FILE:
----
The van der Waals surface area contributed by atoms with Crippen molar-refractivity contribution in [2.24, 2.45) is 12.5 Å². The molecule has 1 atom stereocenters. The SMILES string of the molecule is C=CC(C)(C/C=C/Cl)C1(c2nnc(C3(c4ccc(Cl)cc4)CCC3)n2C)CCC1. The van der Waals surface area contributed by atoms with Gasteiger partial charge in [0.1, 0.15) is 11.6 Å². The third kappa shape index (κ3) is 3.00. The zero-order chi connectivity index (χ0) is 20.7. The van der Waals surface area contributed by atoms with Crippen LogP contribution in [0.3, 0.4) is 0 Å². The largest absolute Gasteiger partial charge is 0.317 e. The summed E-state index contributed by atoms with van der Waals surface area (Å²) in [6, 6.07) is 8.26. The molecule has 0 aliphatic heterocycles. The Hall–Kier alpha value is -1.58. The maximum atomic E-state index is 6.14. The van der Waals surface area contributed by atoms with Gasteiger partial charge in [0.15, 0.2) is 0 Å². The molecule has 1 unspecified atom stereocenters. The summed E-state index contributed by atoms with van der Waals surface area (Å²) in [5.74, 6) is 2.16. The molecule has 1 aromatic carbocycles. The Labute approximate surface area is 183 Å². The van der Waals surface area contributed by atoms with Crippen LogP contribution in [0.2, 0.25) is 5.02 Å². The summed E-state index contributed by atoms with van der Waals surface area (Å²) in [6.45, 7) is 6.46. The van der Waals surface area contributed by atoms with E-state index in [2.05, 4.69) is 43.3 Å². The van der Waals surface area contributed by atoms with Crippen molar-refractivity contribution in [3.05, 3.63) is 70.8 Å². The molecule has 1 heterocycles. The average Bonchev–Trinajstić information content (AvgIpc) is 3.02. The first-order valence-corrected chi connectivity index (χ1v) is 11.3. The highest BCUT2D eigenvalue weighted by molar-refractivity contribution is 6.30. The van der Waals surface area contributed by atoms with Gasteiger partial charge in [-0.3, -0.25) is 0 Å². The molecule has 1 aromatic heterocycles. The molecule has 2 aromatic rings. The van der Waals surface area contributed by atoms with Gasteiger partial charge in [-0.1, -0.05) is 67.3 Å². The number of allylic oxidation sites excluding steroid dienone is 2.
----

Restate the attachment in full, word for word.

The van der Waals surface area contributed by atoms with Crippen molar-refractivity contribution in [2.24, 2.45) is 12.5 Å². The molecule has 1 atom stereocenters. The SMILES string of the molecule is C=CC(C)(C/C=C/Cl)C1(c2nnc(C3(c4ccc(Cl)cc4)CCC3)n2C)CCC1. The van der Waals surface area contributed by atoms with Gasteiger partial charge in [0.1, 0.15) is 11.6 Å². The third kappa shape index (κ3) is 3.00. The zero-order chi connectivity index (χ0) is 20.7. The van der Waals surface area contributed by atoms with Crippen LogP contribution in [0.3, 0.4) is 0 Å². The largest absolute Gasteiger partial charge is 0.317 e. The summed E-state index contributed by atoms with van der Waals surface area (Å²) in [6, 6.07) is 8.26. The molecule has 0 aliphatic heterocycles. The Hall–Kier alpha value is -1.58. The maximum atomic E-state index is 6.14. The van der Waals surface area contributed by atoms with Gasteiger partial charge in [0.15, 0.2) is 0 Å². The molecule has 1 unspecified atom stereocenters. The summed E-state index contributed by atoms with van der Waals surface area (Å²) in [5.74, 6) is 2.16. The molecule has 1 aromatic carbocycles. The Labute approximate surface area is 183 Å². The van der Waals surface area contributed by atoms with Crippen LogP contribution in [0.2, 0.25) is 5.02 Å². The summed E-state index contributed by atoms with van der Waals surface area (Å²) in [6.45, 7) is 6.46. The van der Waals surface area contributed by atoms with E-state index in [2.05, 4.69) is 43.3 Å². The van der Waals surface area contributed by atoms with Crippen molar-refractivity contribution in [3.05, 3.63) is 70.8 Å². The molecule has 1 heterocycles. The average Bonchev–Trinajstić information content (AvgIpc) is 3.02. The first-order valence-corrected chi connectivity index (χ1v) is 11.3. The highest BCUT2D eigenvalue weighted by molar-refractivity contribution is 6.30. The van der Waals surface area contributed by atoms with Gasteiger partial charge in [-0.3, -0.25) is 0 Å². The molecule has 1 aromatic heterocycles. The molecule has 2 aromatic rings. The van der Waals surface area contributed by atoms with Gasteiger partial charge in [-0.1, -0.05) is 67.3 Å². The number of allylic oxidation sites excluding steroid dienone is 2.